The Political Fallout Of The Failed GOP Health Care Bill
March 27, 2017 1:14 p.m.
The Political Fallout Of The Failed GOP Health Care Bill
Carl Luna, professor of political science, San Diego Mesa College
Our top story on KPBS Midday Edition Republican say they are ready to move on after pulling the healthcare bill on Friday. The next issue the party wants to confront his tax reform. The political fallout from the field healthcare act may have widespread repercussions to the -- through 2018. Welcome to the program.
Nice to be here.
I think we have all heard of the factions that prevented the healthcare act from getting the boats it needed. Is in it hard for the party to just drop the effort? Negotiations on the reform bill go on.
This whole thing has been handled relatively oddly. The official act took the better part of 14 months to put together. Republicans that had seven years to dissemble it but they never really put anything together to do it. One would have thought you would've waited beyond driving assault to the date of the anniversary to get a bill passed in there is that old adage when at first you don't succeed you. Projects and go home.
Representatives like San Diego Congressman Darrell ISA were not clear about whether they will cast a vote in support of the Republican healthcare reform bill. Is that turning out to be good news for the representatives when the bill was pulled?
It is not produce for any Republican the way this whole thing played out because you are a party that ran for seven years on repeal and promises that on day one we would get the repeal in place and we fumbled the football and that makes the whole team look that. For Congressman Trent eight he was in a close race this last time around and he could be even closer this time. It does not make them look particularly strong. In some ways you will have to go home and face to face and explain why they did not get the job done.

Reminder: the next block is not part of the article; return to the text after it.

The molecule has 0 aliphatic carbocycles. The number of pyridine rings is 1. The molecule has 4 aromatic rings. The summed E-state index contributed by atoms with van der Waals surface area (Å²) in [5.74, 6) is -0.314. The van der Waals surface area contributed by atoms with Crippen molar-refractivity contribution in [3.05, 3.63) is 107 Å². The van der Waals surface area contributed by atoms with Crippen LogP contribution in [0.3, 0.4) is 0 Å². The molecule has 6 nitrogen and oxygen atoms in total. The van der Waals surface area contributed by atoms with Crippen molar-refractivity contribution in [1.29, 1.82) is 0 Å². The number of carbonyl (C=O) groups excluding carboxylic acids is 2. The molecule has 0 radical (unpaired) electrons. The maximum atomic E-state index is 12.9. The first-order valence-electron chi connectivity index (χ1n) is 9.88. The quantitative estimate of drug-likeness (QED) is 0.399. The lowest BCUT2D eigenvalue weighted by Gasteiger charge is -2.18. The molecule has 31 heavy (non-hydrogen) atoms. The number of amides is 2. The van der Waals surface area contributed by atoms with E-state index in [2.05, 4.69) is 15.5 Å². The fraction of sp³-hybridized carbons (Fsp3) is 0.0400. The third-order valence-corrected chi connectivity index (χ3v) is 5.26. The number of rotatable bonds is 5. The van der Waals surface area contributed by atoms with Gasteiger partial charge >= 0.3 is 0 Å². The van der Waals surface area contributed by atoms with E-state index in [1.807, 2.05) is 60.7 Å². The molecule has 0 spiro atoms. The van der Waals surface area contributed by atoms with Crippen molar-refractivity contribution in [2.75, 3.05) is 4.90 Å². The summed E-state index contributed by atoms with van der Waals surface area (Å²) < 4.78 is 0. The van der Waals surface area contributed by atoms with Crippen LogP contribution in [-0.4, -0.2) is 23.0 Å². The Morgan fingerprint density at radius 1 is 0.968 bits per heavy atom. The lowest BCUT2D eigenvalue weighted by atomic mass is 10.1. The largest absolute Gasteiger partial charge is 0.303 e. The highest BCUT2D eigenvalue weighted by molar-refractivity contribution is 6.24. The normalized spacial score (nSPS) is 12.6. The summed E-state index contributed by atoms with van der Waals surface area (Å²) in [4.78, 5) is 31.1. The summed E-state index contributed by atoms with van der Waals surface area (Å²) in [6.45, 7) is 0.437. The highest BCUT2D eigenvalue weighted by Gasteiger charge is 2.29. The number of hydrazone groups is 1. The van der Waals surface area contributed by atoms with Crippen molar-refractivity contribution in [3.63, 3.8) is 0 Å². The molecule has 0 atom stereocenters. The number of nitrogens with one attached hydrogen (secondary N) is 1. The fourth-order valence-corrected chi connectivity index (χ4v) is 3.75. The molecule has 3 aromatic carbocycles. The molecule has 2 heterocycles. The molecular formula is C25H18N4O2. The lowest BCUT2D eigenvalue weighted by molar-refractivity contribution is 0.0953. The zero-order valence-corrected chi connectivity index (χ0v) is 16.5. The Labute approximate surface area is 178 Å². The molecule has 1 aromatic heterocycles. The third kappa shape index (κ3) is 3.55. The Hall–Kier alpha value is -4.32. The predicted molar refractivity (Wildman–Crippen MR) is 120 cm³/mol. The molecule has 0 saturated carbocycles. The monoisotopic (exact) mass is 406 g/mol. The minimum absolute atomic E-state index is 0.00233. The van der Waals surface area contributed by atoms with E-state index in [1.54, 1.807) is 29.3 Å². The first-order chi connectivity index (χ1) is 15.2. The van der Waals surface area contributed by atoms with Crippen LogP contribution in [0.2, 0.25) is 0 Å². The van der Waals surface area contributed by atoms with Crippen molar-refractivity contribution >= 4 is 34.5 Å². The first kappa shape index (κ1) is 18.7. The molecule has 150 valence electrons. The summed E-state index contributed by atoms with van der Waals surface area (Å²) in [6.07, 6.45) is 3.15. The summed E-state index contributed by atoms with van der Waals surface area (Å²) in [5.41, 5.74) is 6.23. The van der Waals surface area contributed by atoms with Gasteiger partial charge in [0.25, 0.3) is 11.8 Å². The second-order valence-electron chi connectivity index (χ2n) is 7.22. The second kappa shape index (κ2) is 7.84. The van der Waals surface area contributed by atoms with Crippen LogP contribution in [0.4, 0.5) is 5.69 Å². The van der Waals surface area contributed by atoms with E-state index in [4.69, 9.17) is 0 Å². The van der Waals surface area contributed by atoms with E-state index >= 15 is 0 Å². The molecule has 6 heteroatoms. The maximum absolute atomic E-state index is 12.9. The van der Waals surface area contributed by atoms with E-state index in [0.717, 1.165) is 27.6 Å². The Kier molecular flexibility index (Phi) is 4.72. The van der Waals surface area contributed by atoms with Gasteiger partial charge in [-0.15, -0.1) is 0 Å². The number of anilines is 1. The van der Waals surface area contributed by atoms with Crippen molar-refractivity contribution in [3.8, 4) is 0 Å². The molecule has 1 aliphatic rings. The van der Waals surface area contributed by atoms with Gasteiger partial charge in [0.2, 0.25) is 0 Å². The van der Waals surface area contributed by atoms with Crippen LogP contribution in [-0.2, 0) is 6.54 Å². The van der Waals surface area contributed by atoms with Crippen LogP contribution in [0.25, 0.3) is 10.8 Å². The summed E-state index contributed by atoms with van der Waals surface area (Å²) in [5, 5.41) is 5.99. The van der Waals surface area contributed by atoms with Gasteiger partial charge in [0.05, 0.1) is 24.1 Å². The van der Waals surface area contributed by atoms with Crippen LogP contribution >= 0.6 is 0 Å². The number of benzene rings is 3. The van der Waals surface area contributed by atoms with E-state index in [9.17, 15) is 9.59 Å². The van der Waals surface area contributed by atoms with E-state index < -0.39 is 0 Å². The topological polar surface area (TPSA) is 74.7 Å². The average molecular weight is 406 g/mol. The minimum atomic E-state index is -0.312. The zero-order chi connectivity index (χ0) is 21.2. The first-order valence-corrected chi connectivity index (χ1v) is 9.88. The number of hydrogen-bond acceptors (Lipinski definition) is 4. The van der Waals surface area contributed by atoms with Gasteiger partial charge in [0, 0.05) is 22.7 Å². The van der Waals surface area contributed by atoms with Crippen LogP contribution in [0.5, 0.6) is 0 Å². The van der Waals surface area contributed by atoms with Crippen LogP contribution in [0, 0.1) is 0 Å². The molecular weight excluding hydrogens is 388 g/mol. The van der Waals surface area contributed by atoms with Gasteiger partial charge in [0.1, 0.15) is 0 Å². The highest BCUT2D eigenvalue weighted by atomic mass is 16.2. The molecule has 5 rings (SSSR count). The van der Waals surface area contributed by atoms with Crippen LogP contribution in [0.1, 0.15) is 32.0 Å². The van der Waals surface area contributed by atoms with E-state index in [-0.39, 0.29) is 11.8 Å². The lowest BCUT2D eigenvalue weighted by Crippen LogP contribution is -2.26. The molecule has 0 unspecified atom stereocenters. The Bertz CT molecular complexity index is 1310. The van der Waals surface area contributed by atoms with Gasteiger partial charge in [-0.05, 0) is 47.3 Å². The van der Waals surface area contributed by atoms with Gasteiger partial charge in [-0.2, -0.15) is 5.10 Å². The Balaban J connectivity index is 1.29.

A lot of people are taking credit or blame for the healthcare bill being pulled. Some say it was down to the conservative caucus whose members really do not want healthcare at all and others say it was the resistance protesters showing up at town halls and rallying to keep up on -- Obamacare.
There was all of that going on. The freedom caucus really wanted to see it destroyed. But did not want any Obamacare remanence left there were 30 folks that really counted on this. You also have moderate Republicans who did not hear from the town halls but also in interstate was receiving support. Their districts were receiving support over Obamacare and if he got rid of the whole thing they would be angry people and let's not forget the Senate where even with a -- simple majority have at least four or five Republican centimeters -- Senators who knew that this would affect them. The Republican Party is split left right and center and the Democrats are split center and left.
Democrats will work with him on healthcare reform he says. Is there anything about the way Democrats are reacting to the new President that will help that to happen.